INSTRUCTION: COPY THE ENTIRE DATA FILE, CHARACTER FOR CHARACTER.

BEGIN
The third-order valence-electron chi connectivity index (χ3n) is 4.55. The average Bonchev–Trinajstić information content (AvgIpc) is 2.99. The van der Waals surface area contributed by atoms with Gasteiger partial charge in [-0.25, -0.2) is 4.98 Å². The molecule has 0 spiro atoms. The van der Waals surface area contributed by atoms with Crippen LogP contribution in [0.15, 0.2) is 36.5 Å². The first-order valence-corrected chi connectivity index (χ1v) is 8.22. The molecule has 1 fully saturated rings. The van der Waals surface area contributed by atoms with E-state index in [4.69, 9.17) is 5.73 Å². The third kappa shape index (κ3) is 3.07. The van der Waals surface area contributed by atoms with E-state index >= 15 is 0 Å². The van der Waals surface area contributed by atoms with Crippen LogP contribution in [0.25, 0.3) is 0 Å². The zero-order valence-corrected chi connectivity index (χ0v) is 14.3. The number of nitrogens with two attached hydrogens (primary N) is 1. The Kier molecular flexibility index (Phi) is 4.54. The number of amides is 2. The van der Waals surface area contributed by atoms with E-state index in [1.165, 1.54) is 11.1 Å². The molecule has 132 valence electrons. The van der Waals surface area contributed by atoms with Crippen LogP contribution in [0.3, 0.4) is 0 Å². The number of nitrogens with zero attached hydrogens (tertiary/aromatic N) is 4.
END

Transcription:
The third-order valence-electron chi connectivity index (χ3n) is 4.55. The average Bonchev–Trinajstić information content (AvgIpc) is 2.99. The van der Waals surface area contributed by atoms with Gasteiger partial charge in [-0.25, -0.2) is 4.98 Å². The molecule has 0 spiro atoms. The van der Waals surface area contributed by atoms with Crippen LogP contribution in [0.15, 0.2) is 36.5 Å². The first-order valence-corrected chi connectivity index (χ1v) is 8.22. The molecule has 1 fully saturated rings. The van der Waals surface area contributed by atoms with E-state index in [4.69, 9.17) is 5.73 Å². The third kappa shape index (κ3) is 3.07. The van der Waals surface area contributed by atoms with E-state index >= 15 is 0 Å². The van der Waals surface area contributed by atoms with Crippen LogP contribution in [0.25, 0.3) is 0 Å². The zero-order valence-corrected chi connectivity index (χ0v) is 14.3. The number of nitrogens with two attached hydrogens (primary N) is 1. The Kier molecular flexibility index (Phi) is 4.54. The number of amides is 2. The van der Waals surface area contributed by atoms with E-state index in [1.165, 1.54) is 11.1 Å². The molecule has 132 valence electrons. The van der Waals surface area contributed by atoms with Crippen LogP contribution in [0.3, 0.4) is 0 Å². The number of nitrogens with zero attached hydrogens (tertiary/aromatic N) is 4.